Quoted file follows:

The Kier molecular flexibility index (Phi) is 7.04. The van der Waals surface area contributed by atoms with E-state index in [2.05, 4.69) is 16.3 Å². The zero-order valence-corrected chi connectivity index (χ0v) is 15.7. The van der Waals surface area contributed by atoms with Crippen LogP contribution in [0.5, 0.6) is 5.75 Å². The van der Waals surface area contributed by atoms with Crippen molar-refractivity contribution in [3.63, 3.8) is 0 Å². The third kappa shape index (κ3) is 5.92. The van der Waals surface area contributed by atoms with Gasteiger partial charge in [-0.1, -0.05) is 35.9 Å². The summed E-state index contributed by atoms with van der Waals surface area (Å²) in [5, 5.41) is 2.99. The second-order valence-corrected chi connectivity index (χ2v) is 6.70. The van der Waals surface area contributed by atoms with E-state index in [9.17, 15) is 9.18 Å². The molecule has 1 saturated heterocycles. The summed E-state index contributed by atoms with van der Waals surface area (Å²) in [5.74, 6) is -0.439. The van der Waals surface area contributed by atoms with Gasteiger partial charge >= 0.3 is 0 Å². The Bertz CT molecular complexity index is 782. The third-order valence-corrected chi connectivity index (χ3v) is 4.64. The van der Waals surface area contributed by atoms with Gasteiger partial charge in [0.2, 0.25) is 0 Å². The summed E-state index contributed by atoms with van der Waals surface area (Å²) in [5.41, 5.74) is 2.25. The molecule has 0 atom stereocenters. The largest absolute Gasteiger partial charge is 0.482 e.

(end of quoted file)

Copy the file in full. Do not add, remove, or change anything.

The Kier molecular flexibility index (Phi) is 7.04. The van der Waals surface area contributed by atoms with E-state index in [2.05, 4.69) is 16.3 Å². The zero-order valence-corrected chi connectivity index (χ0v) is 15.7. The van der Waals surface area contributed by atoms with Crippen LogP contribution in [0.5, 0.6) is 5.75 Å². The van der Waals surface area contributed by atoms with Crippen molar-refractivity contribution in [3.63, 3.8) is 0 Å². The third kappa shape index (κ3) is 5.92. The van der Waals surface area contributed by atoms with Gasteiger partial charge in [-0.1, -0.05) is 35.9 Å². The summed E-state index contributed by atoms with van der Waals surface area (Å²) in [5, 5.41) is 2.99. The second-order valence-corrected chi connectivity index (χ2v) is 6.70. The van der Waals surface area contributed by atoms with E-state index in [9.17, 15) is 9.18 Å². The molecule has 1 saturated heterocycles. The summed E-state index contributed by atoms with van der Waals surface area (Å²) in [5.74, 6) is -0.439. The van der Waals surface area contributed by atoms with Gasteiger partial charge >= 0.3 is 0 Å². The Bertz CT molecular complexity index is 782. The third-order valence-corrected chi connectivity index (χ3v) is 4.64. The van der Waals surface area contributed by atoms with Gasteiger partial charge in [0.2, 0.25) is 0 Å². The summed E-state index contributed by atoms with van der Waals surface area (Å²) in [5.41, 5.74) is 2.25. The molecule has 0 atom stereocenters. The largest absolute Gasteiger partial charge is 0.482 e.